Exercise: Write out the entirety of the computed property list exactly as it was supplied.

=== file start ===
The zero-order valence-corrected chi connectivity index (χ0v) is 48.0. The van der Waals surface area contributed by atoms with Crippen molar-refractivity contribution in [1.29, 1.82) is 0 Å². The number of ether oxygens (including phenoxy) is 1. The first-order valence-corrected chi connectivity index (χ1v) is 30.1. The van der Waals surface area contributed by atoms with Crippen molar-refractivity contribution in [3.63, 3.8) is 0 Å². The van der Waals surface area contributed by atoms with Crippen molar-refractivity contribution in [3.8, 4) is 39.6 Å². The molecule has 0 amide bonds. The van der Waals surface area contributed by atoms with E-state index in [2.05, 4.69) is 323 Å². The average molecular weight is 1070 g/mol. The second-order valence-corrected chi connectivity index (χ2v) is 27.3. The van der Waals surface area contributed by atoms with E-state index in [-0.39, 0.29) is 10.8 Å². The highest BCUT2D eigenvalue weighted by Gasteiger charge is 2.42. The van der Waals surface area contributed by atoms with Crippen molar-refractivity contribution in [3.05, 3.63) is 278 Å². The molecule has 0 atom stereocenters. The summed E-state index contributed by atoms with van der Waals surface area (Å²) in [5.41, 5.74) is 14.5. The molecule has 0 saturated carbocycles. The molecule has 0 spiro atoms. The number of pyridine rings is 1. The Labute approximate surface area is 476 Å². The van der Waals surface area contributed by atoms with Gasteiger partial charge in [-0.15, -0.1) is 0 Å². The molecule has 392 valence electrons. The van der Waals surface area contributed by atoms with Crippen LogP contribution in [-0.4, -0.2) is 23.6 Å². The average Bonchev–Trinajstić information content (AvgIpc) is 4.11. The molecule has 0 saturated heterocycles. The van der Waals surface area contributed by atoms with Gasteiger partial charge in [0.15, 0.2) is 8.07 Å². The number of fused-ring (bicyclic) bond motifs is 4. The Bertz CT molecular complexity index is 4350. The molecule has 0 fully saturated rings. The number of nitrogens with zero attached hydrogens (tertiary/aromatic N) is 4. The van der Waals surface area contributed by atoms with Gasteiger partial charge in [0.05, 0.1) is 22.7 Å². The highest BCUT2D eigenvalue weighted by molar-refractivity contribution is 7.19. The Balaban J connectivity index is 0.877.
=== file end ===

The zero-order valence-corrected chi connectivity index (χ0v) is 48.0. The van der Waals surface area contributed by atoms with Crippen molar-refractivity contribution in [1.29, 1.82) is 0 Å². The number of ether oxygens (including phenoxy) is 1. The first-order valence-corrected chi connectivity index (χ1v) is 30.1. The van der Waals surface area contributed by atoms with Crippen molar-refractivity contribution in [3.63, 3.8) is 0 Å². The van der Waals surface area contributed by atoms with Crippen molar-refractivity contribution in [3.8, 4) is 39.6 Å². The molecule has 0 amide bonds. The van der Waals surface area contributed by atoms with E-state index in [2.05, 4.69) is 323 Å². The average molecular weight is 1070 g/mol. The second-order valence-corrected chi connectivity index (χ2v) is 27.3. The van der Waals surface area contributed by atoms with E-state index in [-0.39, 0.29) is 10.8 Å². The highest BCUT2D eigenvalue weighted by Gasteiger charge is 2.42. The van der Waals surface area contributed by atoms with Crippen molar-refractivity contribution in [3.05, 3.63) is 278 Å². The molecule has 0 atom stereocenters. The summed E-state index contributed by atoms with van der Waals surface area (Å²) in [5.41, 5.74) is 14.5. The molecule has 0 saturated carbocycles. The molecule has 0 spiro atoms. The number of pyridine rings is 1. The Labute approximate surface area is 476 Å². The van der Waals surface area contributed by atoms with Gasteiger partial charge in [-0.15, -0.1) is 0 Å². The molecule has 392 valence electrons. The van der Waals surface area contributed by atoms with Crippen LogP contribution in [-0.4, -0.2) is 23.6 Å². The average Bonchev–Trinajstić information content (AvgIpc) is 4.11. The molecule has 0 saturated heterocycles. The van der Waals surface area contributed by atoms with Gasteiger partial charge in [0.15, 0.2) is 8.07 Å². The number of fused-ring (bicyclic) bond motifs is 4. The Bertz CT molecular complexity index is 4350. The molecule has 0 fully saturated rings. The number of nitrogens with zero attached hydrogens (tertiary/aromatic N) is 4. The van der Waals surface area contributed by atoms with Gasteiger partial charge in [0.05, 0.1) is 22.7 Å². The highest BCUT2D eigenvalue weighted by molar-refractivity contribution is 7.19. The Balaban J connectivity index is 0.877.